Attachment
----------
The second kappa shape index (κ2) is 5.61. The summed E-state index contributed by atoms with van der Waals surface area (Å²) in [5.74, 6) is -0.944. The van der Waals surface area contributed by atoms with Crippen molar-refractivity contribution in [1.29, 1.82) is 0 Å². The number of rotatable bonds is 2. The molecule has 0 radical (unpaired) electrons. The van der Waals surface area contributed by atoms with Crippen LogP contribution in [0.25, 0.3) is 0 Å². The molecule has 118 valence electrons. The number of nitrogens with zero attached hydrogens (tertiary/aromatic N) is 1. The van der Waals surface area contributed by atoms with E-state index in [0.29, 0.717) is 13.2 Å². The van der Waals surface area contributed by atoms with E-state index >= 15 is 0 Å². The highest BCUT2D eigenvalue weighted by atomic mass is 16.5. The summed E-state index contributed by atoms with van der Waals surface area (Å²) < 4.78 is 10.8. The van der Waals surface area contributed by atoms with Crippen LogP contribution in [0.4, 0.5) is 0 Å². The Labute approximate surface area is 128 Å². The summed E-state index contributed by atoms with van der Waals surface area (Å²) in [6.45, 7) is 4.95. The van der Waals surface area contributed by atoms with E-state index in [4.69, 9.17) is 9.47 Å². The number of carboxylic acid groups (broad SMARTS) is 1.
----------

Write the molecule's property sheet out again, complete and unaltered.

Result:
The second kappa shape index (κ2) is 5.61. The summed E-state index contributed by atoms with van der Waals surface area (Å²) in [5.74, 6) is -0.944. The van der Waals surface area contributed by atoms with Crippen molar-refractivity contribution in [1.29, 1.82) is 0 Å². The number of rotatable bonds is 2. The molecule has 0 radical (unpaired) electrons. The van der Waals surface area contributed by atoms with Crippen LogP contribution in [0.25, 0.3) is 0 Å². The molecule has 118 valence electrons. The number of nitrogens with zero attached hydrogens (tertiary/aromatic N) is 1. The van der Waals surface area contributed by atoms with E-state index in [0.29, 0.717) is 13.2 Å². The van der Waals surface area contributed by atoms with E-state index >= 15 is 0 Å². The highest BCUT2D eigenvalue weighted by atomic mass is 16.5. The summed E-state index contributed by atoms with van der Waals surface area (Å²) < 4.78 is 10.8. The van der Waals surface area contributed by atoms with Crippen LogP contribution in [0.4, 0.5) is 0 Å². The Labute approximate surface area is 128 Å². The summed E-state index contributed by atoms with van der Waals surface area (Å²) in [6.45, 7) is 4.95. The van der Waals surface area contributed by atoms with E-state index in [4.69, 9.17) is 9.47 Å². The number of carboxylic acid groups (broad SMARTS) is 1.